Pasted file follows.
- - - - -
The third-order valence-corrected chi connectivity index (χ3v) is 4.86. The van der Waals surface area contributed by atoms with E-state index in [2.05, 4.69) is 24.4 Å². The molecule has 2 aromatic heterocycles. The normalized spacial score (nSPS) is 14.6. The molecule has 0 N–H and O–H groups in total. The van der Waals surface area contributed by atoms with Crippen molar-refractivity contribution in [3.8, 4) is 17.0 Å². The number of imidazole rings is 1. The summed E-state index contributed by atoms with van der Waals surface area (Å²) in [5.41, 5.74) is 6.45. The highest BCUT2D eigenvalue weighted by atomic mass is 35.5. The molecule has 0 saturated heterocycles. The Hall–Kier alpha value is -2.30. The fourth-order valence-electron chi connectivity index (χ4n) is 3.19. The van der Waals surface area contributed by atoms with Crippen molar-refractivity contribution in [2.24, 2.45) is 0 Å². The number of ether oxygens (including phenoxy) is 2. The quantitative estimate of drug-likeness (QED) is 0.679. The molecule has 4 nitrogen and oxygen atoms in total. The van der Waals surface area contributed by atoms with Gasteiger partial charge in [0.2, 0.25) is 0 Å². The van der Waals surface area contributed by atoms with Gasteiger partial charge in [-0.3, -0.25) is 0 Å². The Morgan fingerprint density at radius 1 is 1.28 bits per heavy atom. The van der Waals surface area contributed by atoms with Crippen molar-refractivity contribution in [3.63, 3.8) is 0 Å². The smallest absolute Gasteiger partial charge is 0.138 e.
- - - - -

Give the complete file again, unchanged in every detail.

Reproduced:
The third-order valence-corrected chi connectivity index (χ3v) is 4.86. The van der Waals surface area contributed by atoms with E-state index in [2.05, 4.69) is 24.4 Å². The molecule has 2 aromatic heterocycles. The normalized spacial score (nSPS) is 14.6. The molecule has 0 N–H and O–H groups in total. The van der Waals surface area contributed by atoms with Crippen molar-refractivity contribution in [3.8, 4) is 17.0 Å². The number of imidazole rings is 1. The summed E-state index contributed by atoms with van der Waals surface area (Å²) in [5.41, 5.74) is 6.45. The highest BCUT2D eigenvalue weighted by atomic mass is 35.5. The molecule has 0 saturated heterocycles. The Hall–Kier alpha value is -2.30. The fourth-order valence-electron chi connectivity index (χ4n) is 3.19. The van der Waals surface area contributed by atoms with Crippen molar-refractivity contribution in [2.24, 2.45) is 0 Å². The number of ether oxygens (including phenoxy) is 2. The quantitative estimate of drug-likeness (QED) is 0.679. The molecule has 4 nitrogen and oxygen atoms in total. The van der Waals surface area contributed by atoms with Gasteiger partial charge in [0.2, 0.25) is 0 Å². The van der Waals surface area contributed by atoms with Gasteiger partial charge in [-0.3, -0.25) is 0 Å². The Morgan fingerprint density at radius 1 is 1.28 bits per heavy atom. The van der Waals surface area contributed by atoms with Crippen molar-refractivity contribution in [3.63, 3.8) is 0 Å². The smallest absolute Gasteiger partial charge is 0.138 e.